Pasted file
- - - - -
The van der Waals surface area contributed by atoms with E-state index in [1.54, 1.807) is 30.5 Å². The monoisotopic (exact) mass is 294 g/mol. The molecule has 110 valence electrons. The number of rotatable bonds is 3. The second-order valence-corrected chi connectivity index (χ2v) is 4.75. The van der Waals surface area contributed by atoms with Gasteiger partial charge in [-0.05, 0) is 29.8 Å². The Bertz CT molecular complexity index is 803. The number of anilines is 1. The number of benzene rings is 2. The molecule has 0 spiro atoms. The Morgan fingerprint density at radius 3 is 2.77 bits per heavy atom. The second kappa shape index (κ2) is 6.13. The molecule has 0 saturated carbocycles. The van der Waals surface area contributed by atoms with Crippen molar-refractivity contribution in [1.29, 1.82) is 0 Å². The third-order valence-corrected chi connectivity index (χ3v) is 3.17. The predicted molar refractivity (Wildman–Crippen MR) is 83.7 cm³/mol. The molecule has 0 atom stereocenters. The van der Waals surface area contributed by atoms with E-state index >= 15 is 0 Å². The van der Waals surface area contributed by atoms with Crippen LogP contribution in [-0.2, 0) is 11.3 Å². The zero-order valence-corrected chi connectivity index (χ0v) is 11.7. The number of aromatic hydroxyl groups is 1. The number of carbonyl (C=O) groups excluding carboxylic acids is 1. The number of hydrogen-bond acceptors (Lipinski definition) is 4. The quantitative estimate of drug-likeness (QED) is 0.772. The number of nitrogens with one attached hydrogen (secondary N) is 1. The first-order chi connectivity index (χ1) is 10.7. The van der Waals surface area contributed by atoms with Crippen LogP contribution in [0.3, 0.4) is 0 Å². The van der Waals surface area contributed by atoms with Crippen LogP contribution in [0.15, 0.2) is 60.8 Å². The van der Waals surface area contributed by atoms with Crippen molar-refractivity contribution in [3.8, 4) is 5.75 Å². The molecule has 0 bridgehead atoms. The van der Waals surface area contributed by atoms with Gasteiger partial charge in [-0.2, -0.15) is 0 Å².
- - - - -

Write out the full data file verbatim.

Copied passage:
The van der Waals surface area contributed by atoms with E-state index in [1.54, 1.807) is 30.5 Å². The monoisotopic (exact) mass is 294 g/mol. The molecule has 110 valence electrons. The number of rotatable bonds is 3. The second-order valence-corrected chi connectivity index (χ2v) is 4.75. The van der Waals surface area contributed by atoms with Gasteiger partial charge in [-0.05, 0) is 29.8 Å². The Bertz CT molecular complexity index is 803. The number of anilines is 1. The number of benzene rings is 2. The molecule has 0 spiro atoms. The Morgan fingerprint density at radius 3 is 2.77 bits per heavy atom. The second kappa shape index (κ2) is 6.13. The molecule has 0 saturated carbocycles. The van der Waals surface area contributed by atoms with Crippen molar-refractivity contribution in [1.29, 1.82) is 0 Å². The third-order valence-corrected chi connectivity index (χ3v) is 3.17. The predicted molar refractivity (Wildman–Crippen MR) is 83.7 cm³/mol. The molecule has 0 atom stereocenters. The van der Waals surface area contributed by atoms with E-state index >= 15 is 0 Å². The van der Waals surface area contributed by atoms with Crippen LogP contribution in [-0.2, 0) is 11.3 Å². The zero-order valence-corrected chi connectivity index (χ0v) is 11.7. The number of aromatic hydroxyl groups is 1. The number of carbonyl (C=O) groups excluding carboxylic acids is 1. The number of hydrogen-bond acceptors (Lipinski definition) is 4. The quantitative estimate of drug-likeness (QED) is 0.772. The number of nitrogens with one attached hydrogen (secondary N) is 1. The first-order chi connectivity index (χ1) is 10.7. The van der Waals surface area contributed by atoms with Crippen LogP contribution in [0.3, 0.4) is 0 Å². The van der Waals surface area contributed by atoms with Crippen LogP contribution in [0.15, 0.2) is 60.8 Å². The van der Waals surface area contributed by atoms with Crippen molar-refractivity contribution in [3.8, 4) is 5.75 Å². The molecule has 0 bridgehead atoms. The van der Waals surface area contributed by atoms with Gasteiger partial charge in [-0.2, -0.15) is 0 Å².